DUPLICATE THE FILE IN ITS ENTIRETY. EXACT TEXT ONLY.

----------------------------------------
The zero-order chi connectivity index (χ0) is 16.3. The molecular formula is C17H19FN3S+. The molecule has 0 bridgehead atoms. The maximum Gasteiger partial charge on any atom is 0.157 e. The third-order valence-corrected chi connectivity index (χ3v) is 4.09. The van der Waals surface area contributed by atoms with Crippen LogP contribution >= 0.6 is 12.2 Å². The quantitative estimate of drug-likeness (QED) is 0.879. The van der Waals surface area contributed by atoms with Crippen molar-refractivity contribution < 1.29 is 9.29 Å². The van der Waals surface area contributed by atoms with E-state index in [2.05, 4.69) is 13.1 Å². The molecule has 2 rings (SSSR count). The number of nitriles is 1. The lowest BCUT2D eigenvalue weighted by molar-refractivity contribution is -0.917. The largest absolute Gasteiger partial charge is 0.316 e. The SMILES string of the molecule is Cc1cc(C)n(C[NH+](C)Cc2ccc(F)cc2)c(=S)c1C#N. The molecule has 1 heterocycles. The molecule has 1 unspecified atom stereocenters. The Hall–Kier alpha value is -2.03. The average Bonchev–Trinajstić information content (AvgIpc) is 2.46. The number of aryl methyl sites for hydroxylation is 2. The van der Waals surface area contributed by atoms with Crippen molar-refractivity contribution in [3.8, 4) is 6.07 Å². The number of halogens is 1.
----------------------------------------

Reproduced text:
The zero-order chi connectivity index (χ0) is 16.3. The molecular formula is C17H19FN3S+. The molecule has 0 bridgehead atoms. The maximum Gasteiger partial charge on any atom is 0.157 e. The third-order valence-corrected chi connectivity index (χ3v) is 4.09. The van der Waals surface area contributed by atoms with Crippen LogP contribution >= 0.6 is 12.2 Å². The quantitative estimate of drug-likeness (QED) is 0.879. The van der Waals surface area contributed by atoms with Crippen molar-refractivity contribution < 1.29 is 9.29 Å². The van der Waals surface area contributed by atoms with E-state index in [2.05, 4.69) is 13.1 Å². The molecule has 2 rings (SSSR count). The number of nitriles is 1. The lowest BCUT2D eigenvalue weighted by molar-refractivity contribution is -0.917. The largest absolute Gasteiger partial charge is 0.316 e. The SMILES string of the molecule is Cc1cc(C)n(C[NH+](C)Cc2ccc(F)cc2)c(=S)c1C#N. The molecule has 1 heterocycles. The molecule has 1 unspecified atom stereocenters. The Hall–Kier alpha value is -2.03. The average Bonchev–Trinajstić information content (AvgIpc) is 2.46. The number of aryl methyl sites for hydroxylation is 2. The van der Waals surface area contributed by atoms with Crippen molar-refractivity contribution in [3.8, 4) is 6.07 Å². The number of halogens is 1.